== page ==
Often you will be told that you must sign a contract within a very short time - even in front of the other party. Don’t give in to this kind of pressure. It is only reasonable that you be given sufficient time to get independent legal advice so that you know exactly what you are agreeing to before you sign. It is much harder to retreat from a bad agreement once you have entered into it. You may find yourself with obligations you didn’t fully understand or didn’t even know about.
When you are dealing with your artistic assets, such as copyright, you should make sure you keep control of them. For example, do you really need to assign all of your copyright in a work? Would a licence permitting someone else to use your work be more appropriate? You can limit licences (permissions) by narrowly defining terms such as territory, duration and type of use.
You cannot give something that you do not have. Be sure that you can deliver what you say you can.
For example, if you created artwork as an employee (and your employer is actually the copyright owner rather than you) you cannot licence or sell (assign) that copyright.
If you have a written contract, the law generally presumes that it is the whole agreement - so make sure that it is. Don’t leave out things as a goodwill gesture or because you assume that they will happen anyway.
Think about the contract practically and considerwhat will happen under the contract if the relationship sours. Is the duration of the contract too long? Will you be paid in regular instalments or will you have to wait for a lump sum? Can you end the relationship easily?
Very few contracts are required to be in writing. Exceptions include contracts containing an assignment or an exclusive licence of copyright. If, however, there is a dispute about an oral contract, it may come down to your word against the other party’s. Many disputes can be avoided if the agreement is in, or is confirmed by, writing.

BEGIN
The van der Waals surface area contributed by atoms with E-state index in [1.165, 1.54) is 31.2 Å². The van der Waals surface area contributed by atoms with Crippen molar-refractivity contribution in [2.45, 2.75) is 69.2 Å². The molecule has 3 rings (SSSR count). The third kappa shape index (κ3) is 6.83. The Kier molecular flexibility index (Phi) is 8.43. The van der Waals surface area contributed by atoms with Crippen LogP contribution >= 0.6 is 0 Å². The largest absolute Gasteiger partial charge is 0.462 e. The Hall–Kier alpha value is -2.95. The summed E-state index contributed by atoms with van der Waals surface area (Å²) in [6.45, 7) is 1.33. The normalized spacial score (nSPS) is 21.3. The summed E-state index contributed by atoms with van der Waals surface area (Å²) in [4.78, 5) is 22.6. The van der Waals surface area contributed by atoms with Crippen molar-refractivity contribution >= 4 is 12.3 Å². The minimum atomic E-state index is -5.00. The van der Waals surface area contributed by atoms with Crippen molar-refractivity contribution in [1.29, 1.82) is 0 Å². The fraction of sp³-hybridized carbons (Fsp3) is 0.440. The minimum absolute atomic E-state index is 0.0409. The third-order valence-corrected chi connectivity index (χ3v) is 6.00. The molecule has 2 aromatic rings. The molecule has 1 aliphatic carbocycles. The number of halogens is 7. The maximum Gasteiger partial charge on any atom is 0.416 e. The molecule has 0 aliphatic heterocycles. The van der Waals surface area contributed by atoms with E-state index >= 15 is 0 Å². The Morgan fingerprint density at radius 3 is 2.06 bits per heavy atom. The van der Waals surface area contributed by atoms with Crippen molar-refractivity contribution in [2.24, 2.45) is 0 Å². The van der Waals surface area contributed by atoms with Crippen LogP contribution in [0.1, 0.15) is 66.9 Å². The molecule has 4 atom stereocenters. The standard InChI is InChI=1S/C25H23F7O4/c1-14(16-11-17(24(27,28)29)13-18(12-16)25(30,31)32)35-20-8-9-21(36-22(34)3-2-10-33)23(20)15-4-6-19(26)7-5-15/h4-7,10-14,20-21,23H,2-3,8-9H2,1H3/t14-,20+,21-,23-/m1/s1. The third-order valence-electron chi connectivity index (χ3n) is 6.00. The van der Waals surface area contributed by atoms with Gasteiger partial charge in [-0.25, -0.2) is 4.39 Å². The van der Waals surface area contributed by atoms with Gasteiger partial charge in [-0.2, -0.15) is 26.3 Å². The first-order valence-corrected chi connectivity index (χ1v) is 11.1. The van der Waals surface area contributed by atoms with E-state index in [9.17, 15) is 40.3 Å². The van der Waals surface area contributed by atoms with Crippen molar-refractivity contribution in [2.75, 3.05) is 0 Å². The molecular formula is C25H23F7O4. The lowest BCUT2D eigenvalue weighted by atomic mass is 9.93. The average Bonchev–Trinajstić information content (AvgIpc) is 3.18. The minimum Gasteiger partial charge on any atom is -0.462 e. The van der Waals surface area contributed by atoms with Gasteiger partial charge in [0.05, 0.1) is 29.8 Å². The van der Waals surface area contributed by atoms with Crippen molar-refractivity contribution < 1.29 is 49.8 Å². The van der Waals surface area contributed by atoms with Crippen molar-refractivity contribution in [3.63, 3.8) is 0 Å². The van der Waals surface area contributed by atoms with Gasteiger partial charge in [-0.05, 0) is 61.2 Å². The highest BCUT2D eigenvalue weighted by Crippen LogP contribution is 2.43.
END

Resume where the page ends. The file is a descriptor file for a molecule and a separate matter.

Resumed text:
If someone is hesitant about putting things in writing, you should ask yourself why. Are they perhaps thinking of sliding out of the contract later? Or is it simply not their "way"? You can explain to them that having a written contract is not a sign of distrust. Rather, the purpose of a written contract is to have a clear, unambiguous document that clarifies both parties' rights and obligations and, if they wish, sets out a procedure if something goes wrong.
If the other person still resists putting things in writing, you should keep your own notes of the oral contract and then write a follow-up letter in simple, non-threatening language confirming the arrangements.
Ask the other person to check the letter over and sign it if they agree with it. If they sign it, you have proof of the contract in writing. If they dispute it, you will have flushed out the misunderstandings. You can then amend the letter until you are both happy to sign it. Even if they ignore it, you may still be able to argue that they agreed to it by their conduct.
The bottom line is that any written evidence of the contract, even if it is just an invoice with terms noted, will help determine what was agreed.
Signing a contract is evidence that you agree to its terms. You will usually be bound to perform the contract as it is written. It is a good idea to get two identical originals of a contract signed by both parties. Each party then keeps one signed original. At the very least, make sure that you get a copy of the original signed agreement when it has been fully signed. The other party isn’t obliged to give you a copy of the signed contract later on!
Contact Arts Law (www.artslaw.com.au), tel. (02) 9356 2566 or toll-free outside Sydney 1800 221 457